From the Winter 2021 Issue
Prompt Payment Compliance: Nine Things Condominium Managers Must Start Doing Today
Your Condo: Construction Act
Over 2018 and 2019, the Construction Lien Act was updated to the Construction Act with the following two most significant changes:
- the statutory Holdback release period was increased from 45 days to 60 days; and
- the introduction of a new prompt payment and Adjudication regime.
The most common problem with the old system was that invoices were often not paid until 50 or 60 days after being submitted/certified. This non-payment was often not due to excessive disputing of values but most frequently because of slow processes or administrative delays. The construction industry has deemed this unacceptable, and the law has been altered to correct those issues.
The new regime gives the contractor and sub-contractors a method to ensure payment is made when it is rightfully due, without terminating the contract for non-payment and walking off-site (which benefits no one). Contractors want to complete the work and get paid, and owners and condominium managers wish to complete their projects on time without complication. It also gives all parties, owners and CMs included, a way to resolve payment disputes relatively quickly and at a lower cost.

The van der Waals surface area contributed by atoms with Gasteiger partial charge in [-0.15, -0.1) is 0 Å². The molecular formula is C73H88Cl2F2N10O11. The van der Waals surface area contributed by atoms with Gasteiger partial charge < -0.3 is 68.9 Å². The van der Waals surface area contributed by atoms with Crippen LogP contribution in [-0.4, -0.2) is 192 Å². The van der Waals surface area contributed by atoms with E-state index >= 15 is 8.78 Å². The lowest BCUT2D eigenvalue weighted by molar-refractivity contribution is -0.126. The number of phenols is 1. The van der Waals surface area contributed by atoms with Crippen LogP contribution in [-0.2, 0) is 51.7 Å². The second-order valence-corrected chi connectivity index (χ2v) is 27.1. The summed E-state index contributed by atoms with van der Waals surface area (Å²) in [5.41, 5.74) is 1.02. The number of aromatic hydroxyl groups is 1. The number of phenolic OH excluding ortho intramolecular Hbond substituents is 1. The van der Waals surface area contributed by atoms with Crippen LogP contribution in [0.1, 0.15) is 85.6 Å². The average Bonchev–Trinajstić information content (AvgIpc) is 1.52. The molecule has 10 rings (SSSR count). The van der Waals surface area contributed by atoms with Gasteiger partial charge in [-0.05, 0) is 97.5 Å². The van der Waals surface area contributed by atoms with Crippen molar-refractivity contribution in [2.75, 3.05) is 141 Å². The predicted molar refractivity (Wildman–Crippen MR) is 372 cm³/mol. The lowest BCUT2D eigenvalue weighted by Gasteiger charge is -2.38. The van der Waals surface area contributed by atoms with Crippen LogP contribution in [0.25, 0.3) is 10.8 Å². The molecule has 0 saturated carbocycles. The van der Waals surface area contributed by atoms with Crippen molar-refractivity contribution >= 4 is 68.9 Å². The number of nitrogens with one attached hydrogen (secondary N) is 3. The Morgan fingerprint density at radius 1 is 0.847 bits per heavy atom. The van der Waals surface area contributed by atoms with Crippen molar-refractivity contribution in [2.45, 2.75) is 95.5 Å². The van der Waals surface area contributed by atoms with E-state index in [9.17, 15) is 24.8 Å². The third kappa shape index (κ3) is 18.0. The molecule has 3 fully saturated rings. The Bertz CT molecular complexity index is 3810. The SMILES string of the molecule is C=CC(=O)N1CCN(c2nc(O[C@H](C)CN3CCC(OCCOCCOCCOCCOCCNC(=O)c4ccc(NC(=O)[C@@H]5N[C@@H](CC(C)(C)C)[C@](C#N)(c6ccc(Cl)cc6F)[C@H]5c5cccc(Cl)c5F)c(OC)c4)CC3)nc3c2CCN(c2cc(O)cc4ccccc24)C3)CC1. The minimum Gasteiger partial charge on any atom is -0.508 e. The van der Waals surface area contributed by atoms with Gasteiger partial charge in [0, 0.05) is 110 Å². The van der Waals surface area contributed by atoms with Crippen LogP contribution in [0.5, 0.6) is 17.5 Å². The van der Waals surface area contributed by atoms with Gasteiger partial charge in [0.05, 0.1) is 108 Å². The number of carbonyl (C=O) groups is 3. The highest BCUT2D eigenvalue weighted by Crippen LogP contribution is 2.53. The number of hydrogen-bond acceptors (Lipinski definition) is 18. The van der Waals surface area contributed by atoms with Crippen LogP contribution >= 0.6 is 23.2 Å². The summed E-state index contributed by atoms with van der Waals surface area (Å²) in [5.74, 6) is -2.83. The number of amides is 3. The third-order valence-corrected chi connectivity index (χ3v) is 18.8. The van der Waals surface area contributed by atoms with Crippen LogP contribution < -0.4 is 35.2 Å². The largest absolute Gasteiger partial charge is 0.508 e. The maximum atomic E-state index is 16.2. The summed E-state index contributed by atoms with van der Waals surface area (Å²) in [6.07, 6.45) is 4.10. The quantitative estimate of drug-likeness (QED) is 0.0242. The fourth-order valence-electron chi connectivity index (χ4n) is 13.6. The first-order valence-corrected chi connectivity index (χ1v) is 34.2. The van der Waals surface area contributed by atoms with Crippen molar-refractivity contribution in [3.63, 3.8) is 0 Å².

Over the last two years, we’ve seen various condominium corporation construction projects bump up against these changes in the legislation. The best-prepared corporations have accounted for the changes and are ready to address contractor invoice requests in a new fashion.
A typical contract used in the construction industry is the CCDC-2 Stipulated Price Contract. Additionally, the payment terms in the CCDC-2 contract are commonly seen throughout the industry in purchase orders and quotes directly from contractors. In this contract, the payment process works as follows:
- the contractor submits an invoice to the consultant;
- the consultant has ten days to review and, if approved, issue a certification of payment to the owner; and
- upon receipt of this certification of payment, the owner has 20 days to issue payment to the contractor.
We see common issues in this contractual payment process while dealing with condominium owners: board meeting frequency, cheque creation frequency, and non-contractual evaluation.
This process often includes an additional, non-contractual review by the condominium board, despite the review by the consultant. This, coupled with administrative issues such as infrequent meetings and limited release of cheques, can cause payment to take 40-60 days.
The new prompt payment regime is now law, and as such, supersedes any contractual stipulations, and therefore, cannot be contracted out of. Additionally, there is explicit language in the Act that states that the owner’s requirement is to meet the review timelines and cannot rely on the review of the invoice by a third party. The CCDC-2 payment terms will still exist, but they will effectively be governed and must conform with the new regime.
The new system is based on 7-day intervals. The system works as follows:
- The contractor submits a proper invoice to the owner;
- The owner has 14 days to issue a Notice of Non-Payment;
- If a notice is not issued, the owner must pay the contractor in full on or before 28 days from the date of the submission;